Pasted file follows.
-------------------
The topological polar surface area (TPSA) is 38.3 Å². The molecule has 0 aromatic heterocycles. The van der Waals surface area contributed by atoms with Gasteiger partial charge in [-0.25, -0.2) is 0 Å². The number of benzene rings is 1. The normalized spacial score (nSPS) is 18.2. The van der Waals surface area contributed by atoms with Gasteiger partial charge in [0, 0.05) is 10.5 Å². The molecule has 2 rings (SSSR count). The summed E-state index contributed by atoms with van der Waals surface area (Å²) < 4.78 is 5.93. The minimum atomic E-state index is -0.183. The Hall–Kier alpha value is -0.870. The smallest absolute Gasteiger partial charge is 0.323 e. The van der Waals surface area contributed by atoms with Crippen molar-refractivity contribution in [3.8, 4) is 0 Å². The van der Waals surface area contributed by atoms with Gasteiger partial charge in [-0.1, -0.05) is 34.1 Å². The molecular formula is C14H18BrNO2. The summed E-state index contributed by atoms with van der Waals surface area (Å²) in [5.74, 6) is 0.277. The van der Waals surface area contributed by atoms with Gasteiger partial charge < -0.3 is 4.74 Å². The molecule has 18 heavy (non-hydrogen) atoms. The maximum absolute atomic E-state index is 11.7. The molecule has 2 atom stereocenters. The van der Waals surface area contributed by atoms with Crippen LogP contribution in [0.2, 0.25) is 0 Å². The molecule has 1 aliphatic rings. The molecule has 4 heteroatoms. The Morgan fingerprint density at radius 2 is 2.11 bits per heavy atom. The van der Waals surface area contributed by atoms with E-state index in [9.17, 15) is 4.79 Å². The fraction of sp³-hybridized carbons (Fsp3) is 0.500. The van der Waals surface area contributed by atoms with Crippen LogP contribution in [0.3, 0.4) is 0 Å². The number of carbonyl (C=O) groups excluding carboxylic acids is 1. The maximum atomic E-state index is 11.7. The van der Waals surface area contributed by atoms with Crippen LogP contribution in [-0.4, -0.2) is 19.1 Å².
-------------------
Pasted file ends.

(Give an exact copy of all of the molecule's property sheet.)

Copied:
The topological polar surface area (TPSA) is 38.3 Å². The molecule has 0 aromatic heterocycles. The van der Waals surface area contributed by atoms with Gasteiger partial charge in [-0.25, -0.2) is 0 Å². The number of benzene rings is 1. The normalized spacial score (nSPS) is 18.2. The van der Waals surface area contributed by atoms with Gasteiger partial charge in [0, 0.05) is 10.5 Å². The molecule has 2 rings (SSSR count). The summed E-state index contributed by atoms with van der Waals surface area (Å²) < 4.78 is 5.93. The minimum atomic E-state index is -0.183. The Hall–Kier alpha value is -0.870. The smallest absolute Gasteiger partial charge is 0.323 e. The van der Waals surface area contributed by atoms with Crippen molar-refractivity contribution in [3.8, 4) is 0 Å². The van der Waals surface area contributed by atoms with Gasteiger partial charge in [-0.1, -0.05) is 34.1 Å². The molecular formula is C14H18BrNO2. The summed E-state index contributed by atoms with van der Waals surface area (Å²) in [5.74, 6) is 0.277. The van der Waals surface area contributed by atoms with Gasteiger partial charge < -0.3 is 4.74 Å². The molecule has 18 heavy (non-hydrogen) atoms. The maximum absolute atomic E-state index is 11.7. The molecule has 2 atom stereocenters. The van der Waals surface area contributed by atoms with Crippen LogP contribution in [0.2, 0.25) is 0 Å². The molecule has 1 aliphatic rings. The molecule has 4 heteroatoms. The Morgan fingerprint density at radius 2 is 2.11 bits per heavy atom. The van der Waals surface area contributed by atoms with E-state index in [9.17, 15) is 4.79 Å². The fraction of sp³-hybridized carbons (Fsp3) is 0.500. The van der Waals surface area contributed by atoms with Crippen LogP contribution in [0.3, 0.4) is 0 Å². The number of carbonyl (C=O) groups excluding carboxylic acids is 1. The maximum atomic E-state index is 11.7. The van der Waals surface area contributed by atoms with Crippen LogP contribution in [-0.4, -0.2) is 19.1 Å².